Ayone recall the F16 fatality not so long ago where an inexperience pilot was out on an exercise he had never been on and had to refuel whilst airborne for the first time, all at night? Failed to refuel, came back worked up, hit the approach antenna busting his landing gear. Flew around whilst those on the ground checked procedures, they decided not to call the Lockhead Martin engineers (it's likely they would have recommneded not landing it), deciding to land it using an arrester cable. He missed the cable, failed to go around, pulled the handle and was ejected, chute failed and he was killed. Replacement of the seat had been postponed, I think several times?

Is the thread maybe getting a little off topic for the student forum? :?
JAFO liked this
#1819701
rdfb wrote:In a parallel world where everyone flies on QNH and QFE isn't a thing, I don't think you would have done that, because you wouldn't have had that habit. You wouldn't ever have to calculate circuit altitude, since that'd always be published directly as an altitude (eg. see the US).


Though you might have done this. He got the airfield elevation wrong, or did the maths wrong in his head, started the manoeuvre too low.

#1819704
rdfb wrote:Swinging the other way, since smaller GA aerodromes do always pass you the QFE if you're inbound and you have to specifically ask for a QNH . . .

Or you can continue to use the QNH you were using before calling the airfield. You're unlikely to be more than 100' out.
#1819721
Sooty

It’s probably not fair to single anyone out. We’ve all had bad days! However even the sketchy outline of your flight reads like an accident report from start to finish. So many alarm bells ringing long before you even commenced your approach. A day like that could have included ‘mis set QFE’ just as easily as double adding the airfield elevation. The resultant approach would have been identical.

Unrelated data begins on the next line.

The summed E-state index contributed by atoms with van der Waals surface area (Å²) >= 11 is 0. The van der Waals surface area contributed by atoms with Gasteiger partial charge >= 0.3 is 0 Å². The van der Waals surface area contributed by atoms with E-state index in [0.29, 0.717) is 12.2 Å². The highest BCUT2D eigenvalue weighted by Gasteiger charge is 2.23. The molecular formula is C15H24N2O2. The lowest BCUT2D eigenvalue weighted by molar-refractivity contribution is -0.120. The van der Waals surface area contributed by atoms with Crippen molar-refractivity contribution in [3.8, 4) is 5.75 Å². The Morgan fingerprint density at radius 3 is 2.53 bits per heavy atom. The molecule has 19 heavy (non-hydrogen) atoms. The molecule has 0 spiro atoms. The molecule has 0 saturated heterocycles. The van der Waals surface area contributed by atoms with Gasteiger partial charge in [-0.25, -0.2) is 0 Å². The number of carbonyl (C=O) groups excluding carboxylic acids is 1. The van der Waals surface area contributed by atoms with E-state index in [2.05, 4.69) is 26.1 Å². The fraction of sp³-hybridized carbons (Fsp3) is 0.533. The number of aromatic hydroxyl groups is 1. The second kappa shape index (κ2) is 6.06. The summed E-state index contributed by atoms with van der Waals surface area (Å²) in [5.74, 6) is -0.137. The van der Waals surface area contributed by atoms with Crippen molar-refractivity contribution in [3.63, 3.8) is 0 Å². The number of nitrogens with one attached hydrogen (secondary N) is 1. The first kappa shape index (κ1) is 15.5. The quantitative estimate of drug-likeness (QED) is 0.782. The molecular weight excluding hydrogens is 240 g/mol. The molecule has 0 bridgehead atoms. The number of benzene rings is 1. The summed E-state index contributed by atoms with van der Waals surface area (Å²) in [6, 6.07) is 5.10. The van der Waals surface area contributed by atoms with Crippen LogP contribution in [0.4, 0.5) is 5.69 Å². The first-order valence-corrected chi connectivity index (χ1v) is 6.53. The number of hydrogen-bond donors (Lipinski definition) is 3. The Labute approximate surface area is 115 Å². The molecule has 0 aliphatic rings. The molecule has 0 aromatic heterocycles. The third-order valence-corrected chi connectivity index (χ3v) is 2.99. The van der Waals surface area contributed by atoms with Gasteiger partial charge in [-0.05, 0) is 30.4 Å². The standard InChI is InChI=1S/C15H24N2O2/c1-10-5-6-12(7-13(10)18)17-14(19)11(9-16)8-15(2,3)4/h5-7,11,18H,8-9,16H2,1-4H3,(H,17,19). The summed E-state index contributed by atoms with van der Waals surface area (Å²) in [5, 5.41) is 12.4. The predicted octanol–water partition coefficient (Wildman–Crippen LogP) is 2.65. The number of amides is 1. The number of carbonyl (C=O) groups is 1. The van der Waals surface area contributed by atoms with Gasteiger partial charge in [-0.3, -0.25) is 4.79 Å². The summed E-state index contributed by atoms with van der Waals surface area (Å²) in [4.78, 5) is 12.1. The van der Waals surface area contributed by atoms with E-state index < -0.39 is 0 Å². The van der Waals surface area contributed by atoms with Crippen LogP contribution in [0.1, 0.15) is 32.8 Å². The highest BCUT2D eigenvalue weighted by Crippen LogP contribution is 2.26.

#1819742
low&slow wrote:
rdfb wrote:Swinging the other way, since smaller GA aerodromes do always pass you the QFE if you're inbound and you have to specifically ask for a QNH . . .

Or you can continue to use the QNH you were using before calling the airfield. You're unlikely to be more than 100' out.

Unless it was the RPS! :twisted:
johnm liked this
#1820017
A4 Pacific wrote:Sooty

It’s probably not fair to single anyone out. We’ve all had bad days! However even the sketchy outline of your flight reads like an accident report from start to finish. So many alarm bells ringing long before you even commenced your approach. A day like that could have included ‘mis set QFE’ just as easily as double adding the airfield elevation. The resultant approach would have been identical.


Like I said, I know it was a catalogue of errors and it doesn't need analysing. The point I was making is, with QFE your only errors are
    not hearing it correctly
    Not dialing it in correctly

Assuming you get that right, zero means wheels on the ground, and an altimeter is actually indicating height above ground in the circuit That is such a simple concept.

I know where my error was, I know why it happened, if @iantruckers takes from this that some idiot on the forum once suggested "double check your maths" that's all that I want. We can discuss the rest, including the missing bits another time.
JAFO, T6Harvard, Rob P liked this